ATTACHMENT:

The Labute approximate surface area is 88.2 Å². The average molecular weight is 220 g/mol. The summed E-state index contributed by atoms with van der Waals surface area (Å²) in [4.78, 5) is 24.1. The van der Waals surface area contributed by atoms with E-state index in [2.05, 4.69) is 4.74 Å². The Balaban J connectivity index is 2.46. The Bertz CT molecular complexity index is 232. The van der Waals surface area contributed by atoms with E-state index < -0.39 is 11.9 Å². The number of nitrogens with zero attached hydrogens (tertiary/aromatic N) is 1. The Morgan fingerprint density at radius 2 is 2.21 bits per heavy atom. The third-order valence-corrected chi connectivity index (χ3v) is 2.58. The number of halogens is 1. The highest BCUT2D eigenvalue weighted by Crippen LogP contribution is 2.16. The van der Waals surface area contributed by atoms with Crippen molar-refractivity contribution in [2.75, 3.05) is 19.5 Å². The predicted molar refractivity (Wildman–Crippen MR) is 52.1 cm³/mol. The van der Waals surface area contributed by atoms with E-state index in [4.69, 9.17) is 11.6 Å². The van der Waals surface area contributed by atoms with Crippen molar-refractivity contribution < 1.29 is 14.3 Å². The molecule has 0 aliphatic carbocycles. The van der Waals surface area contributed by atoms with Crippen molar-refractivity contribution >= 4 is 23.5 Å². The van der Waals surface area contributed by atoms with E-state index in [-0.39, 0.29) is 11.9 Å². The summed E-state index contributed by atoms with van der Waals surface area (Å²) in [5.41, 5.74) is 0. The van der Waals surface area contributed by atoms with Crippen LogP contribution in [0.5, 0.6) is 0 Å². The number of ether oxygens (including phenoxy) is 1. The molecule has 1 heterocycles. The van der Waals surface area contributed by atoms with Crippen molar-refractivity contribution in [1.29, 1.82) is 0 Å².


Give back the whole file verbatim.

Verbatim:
The Labute approximate surface area is 88.2 Å². The average molecular weight is 220 g/mol. The summed E-state index contributed by atoms with van der Waals surface area (Å²) in [4.78, 5) is 24.1. The van der Waals surface area contributed by atoms with E-state index in [2.05, 4.69) is 4.74 Å². The Balaban J connectivity index is 2.46. The Bertz CT molecular complexity index is 232. The van der Waals surface area contributed by atoms with E-state index < -0.39 is 11.9 Å². The number of nitrogens with zero attached hydrogens (tertiary/aromatic N) is 1. The Morgan fingerprint density at radius 2 is 2.21 bits per heavy atom. The third-order valence-corrected chi connectivity index (χ3v) is 2.58. The number of halogens is 1. The highest BCUT2D eigenvalue weighted by Crippen LogP contribution is 2.16. The van der Waals surface area contributed by atoms with Crippen molar-refractivity contribution in [2.75, 3.05) is 19.5 Å². The predicted molar refractivity (Wildman–Crippen MR) is 52.1 cm³/mol. The van der Waals surface area contributed by atoms with E-state index in [4.69, 9.17) is 11.6 Å². The van der Waals surface area contributed by atoms with Crippen molar-refractivity contribution < 1.29 is 14.3 Å². The molecule has 0 aliphatic carbocycles. The van der Waals surface area contributed by atoms with Crippen molar-refractivity contribution >= 4 is 23.5 Å². The van der Waals surface area contributed by atoms with E-state index in [-0.39, 0.29) is 11.9 Å². The summed E-state index contributed by atoms with van der Waals surface area (Å²) in [5.41, 5.74) is 0. The van der Waals surface area contributed by atoms with Crippen LogP contribution in [0.5, 0.6) is 0 Å². The number of ether oxygens (including phenoxy) is 1. The molecule has 1 heterocycles. The van der Waals surface area contributed by atoms with Crippen molar-refractivity contribution in [1.29, 1.82) is 0 Å².